In this country, the golden age of folk as a self-conscious revival began in the 1950s and peaked in the 1960s. It was then that artists like Pete Seeger, Woody Guthrie, Joan Baez, Bob Dylan, the Weavers, and the Carter Family broke folk music out of its narrow association with camp sing-alongs and Sunday-school retreats and brought it onto the world stage through the coffeehouses of New York’s Greenwich Village. Folk in the 1960s became the music of social protest and consciousness raising, and listening to it and playing it often implied a commitment to progressive politics and civil and worker’s rights.
It’s this legacy of folk as the soundtrack of social change and moral revolution that will be celebrated in a new show that opens this Saturday, April 23, and runs through May 15 at the Rubicon Theatre in Ventura. Lonesome Traveler is the creation of Rubicon Artistic Director James O’Neil, and it employs nine singer/musicians to dramatize some of the key moments in the history of the American folk revival. Using such classic songs as “Will the Circle Be Unbroken,” “This Land Is Your Land,” “Puff the Magic Dragon,” and “Maggie’s Farm,” Lonesome Traveler weaves together a tapestry of the venues and historic circumstances that put folk at the core of the great changes that swept American society from 1958 through to the early 1970s. The following are three reasons why you should get to the Rubicon for the opportunity to experience this music in a whole new way. For tickets, showtimes, and info, call 667-2900 or visit rubicontheatre.org.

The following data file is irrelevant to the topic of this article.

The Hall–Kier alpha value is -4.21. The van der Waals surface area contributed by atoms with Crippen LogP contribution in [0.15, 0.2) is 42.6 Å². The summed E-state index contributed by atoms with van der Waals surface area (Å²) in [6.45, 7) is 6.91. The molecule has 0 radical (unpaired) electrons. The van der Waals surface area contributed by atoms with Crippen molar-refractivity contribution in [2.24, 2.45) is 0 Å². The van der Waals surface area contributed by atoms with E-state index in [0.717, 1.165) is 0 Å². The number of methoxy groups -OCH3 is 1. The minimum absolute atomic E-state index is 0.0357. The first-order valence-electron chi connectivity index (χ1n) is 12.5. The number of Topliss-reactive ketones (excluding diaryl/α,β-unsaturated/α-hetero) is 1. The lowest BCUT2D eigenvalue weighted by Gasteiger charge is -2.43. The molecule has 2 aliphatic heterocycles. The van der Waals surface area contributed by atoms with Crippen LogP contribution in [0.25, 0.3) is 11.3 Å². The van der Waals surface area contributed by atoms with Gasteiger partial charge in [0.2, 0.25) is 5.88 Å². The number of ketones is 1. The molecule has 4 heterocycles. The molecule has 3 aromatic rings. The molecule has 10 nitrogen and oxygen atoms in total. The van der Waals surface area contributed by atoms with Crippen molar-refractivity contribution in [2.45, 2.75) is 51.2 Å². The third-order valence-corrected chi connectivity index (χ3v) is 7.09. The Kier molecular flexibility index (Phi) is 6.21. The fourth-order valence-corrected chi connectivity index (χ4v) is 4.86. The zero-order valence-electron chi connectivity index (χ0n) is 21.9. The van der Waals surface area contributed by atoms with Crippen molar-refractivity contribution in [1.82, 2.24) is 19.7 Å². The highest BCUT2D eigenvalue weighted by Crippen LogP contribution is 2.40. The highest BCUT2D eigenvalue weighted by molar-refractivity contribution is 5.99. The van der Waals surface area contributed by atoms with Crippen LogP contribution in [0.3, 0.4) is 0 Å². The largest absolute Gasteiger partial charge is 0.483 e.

1. Great Performers: As usual, the Rubicon has attracted some of the best talent in the country. Tracy Nicole Chapman who was in Caroline, or Change and Into the Woods on Broadway will be there, along with Anthony Manough, whose Broadway credits include The Lion King and Jesus Christ Superstar.
2. Singers Who Play Instruments: Everyone in the cast will play their own instruments onstage as part of the performance, so the experience will resemble the original setup in the folk-fueled coffeehouses of New York.
3. Music That Made History: As director/creator Jim O’Neil puts it, “Lonesome Traveler is about the history that made the music, and the music that made history.”